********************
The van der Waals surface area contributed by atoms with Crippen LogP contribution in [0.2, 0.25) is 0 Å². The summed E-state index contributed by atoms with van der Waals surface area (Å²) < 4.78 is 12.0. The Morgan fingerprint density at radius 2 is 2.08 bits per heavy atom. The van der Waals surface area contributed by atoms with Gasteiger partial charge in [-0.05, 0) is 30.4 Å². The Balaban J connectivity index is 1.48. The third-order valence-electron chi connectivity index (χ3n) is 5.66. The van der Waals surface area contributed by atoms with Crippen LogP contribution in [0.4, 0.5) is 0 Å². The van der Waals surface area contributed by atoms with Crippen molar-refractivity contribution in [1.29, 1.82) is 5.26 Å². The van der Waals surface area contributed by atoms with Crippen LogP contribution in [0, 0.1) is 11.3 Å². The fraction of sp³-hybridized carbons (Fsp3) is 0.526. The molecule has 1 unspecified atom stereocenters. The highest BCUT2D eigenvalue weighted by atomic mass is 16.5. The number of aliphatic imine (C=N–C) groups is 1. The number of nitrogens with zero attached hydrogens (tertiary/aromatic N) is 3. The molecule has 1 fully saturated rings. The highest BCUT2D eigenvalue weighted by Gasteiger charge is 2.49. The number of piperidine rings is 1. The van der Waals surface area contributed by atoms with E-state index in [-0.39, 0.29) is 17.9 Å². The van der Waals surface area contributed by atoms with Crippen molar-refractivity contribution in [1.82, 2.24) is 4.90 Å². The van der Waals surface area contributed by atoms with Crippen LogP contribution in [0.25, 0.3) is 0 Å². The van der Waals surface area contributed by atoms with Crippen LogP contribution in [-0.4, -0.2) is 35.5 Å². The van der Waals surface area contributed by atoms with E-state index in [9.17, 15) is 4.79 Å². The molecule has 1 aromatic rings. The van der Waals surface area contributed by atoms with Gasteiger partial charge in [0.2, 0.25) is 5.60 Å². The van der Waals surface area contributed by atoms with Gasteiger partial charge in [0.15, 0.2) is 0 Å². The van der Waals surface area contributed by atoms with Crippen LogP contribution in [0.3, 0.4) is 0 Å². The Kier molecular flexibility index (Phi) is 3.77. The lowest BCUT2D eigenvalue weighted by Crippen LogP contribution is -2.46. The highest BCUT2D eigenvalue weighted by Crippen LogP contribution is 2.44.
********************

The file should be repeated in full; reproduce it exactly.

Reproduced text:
The van der Waals surface area contributed by atoms with Crippen LogP contribution in [0.2, 0.25) is 0 Å². The summed E-state index contributed by atoms with van der Waals surface area (Å²) < 4.78 is 12.0. The Morgan fingerprint density at radius 2 is 2.08 bits per heavy atom. The van der Waals surface area contributed by atoms with Gasteiger partial charge in [-0.05, 0) is 30.4 Å². The Balaban J connectivity index is 1.48. The third-order valence-electron chi connectivity index (χ3n) is 5.66. The van der Waals surface area contributed by atoms with Crippen LogP contribution in [0.4, 0.5) is 0 Å². The van der Waals surface area contributed by atoms with Crippen molar-refractivity contribution in [1.29, 1.82) is 5.26 Å². The van der Waals surface area contributed by atoms with Crippen LogP contribution in [0, 0.1) is 11.3 Å². The fraction of sp³-hybridized carbons (Fsp3) is 0.526. The molecule has 1 unspecified atom stereocenters. The highest BCUT2D eigenvalue weighted by atomic mass is 16.5. The number of aliphatic imine (C=N–C) groups is 1. The number of nitrogens with zero attached hydrogens (tertiary/aromatic N) is 3. The molecule has 1 fully saturated rings. The highest BCUT2D eigenvalue weighted by Gasteiger charge is 2.49. The number of piperidine rings is 1. The van der Waals surface area contributed by atoms with E-state index in [-0.39, 0.29) is 17.9 Å². The van der Waals surface area contributed by atoms with Crippen molar-refractivity contribution in [1.82, 2.24) is 4.90 Å². The van der Waals surface area contributed by atoms with Crippen LogP contribution in [0.25, 0.3) is 0 Å². The van der Waals surface area contributed by atoms with Crippen LogP contribution in [-0.4, -0.2) is 35.5 Å². The van der Waals surface area contributed by atoms with E-state index in [9.17, 15) is 4.79 Å². The molecule has 1 aromatic rings. The van der Waals surface area contributed by atoms with Gasteiger partial charge in [0.2, 0.25) is 5.60 Å². The van der Waals surface area contributed by atoms with Gasteiger partial charge in [0.15, 0.2) is 0 Å². The van der Waals surface area contributed by atoms with Crippen LogP contribution in [0.3, 0.4) is 0 Å². The Kier molecular flexibility index (Phi) is 3.77. The lowest BCUT2D eigenvalue weighted by Crippen LogP contribution is -2.46. The highest BCUT2D eigenvalue weighted by Crippen LogP contribution is 2.44.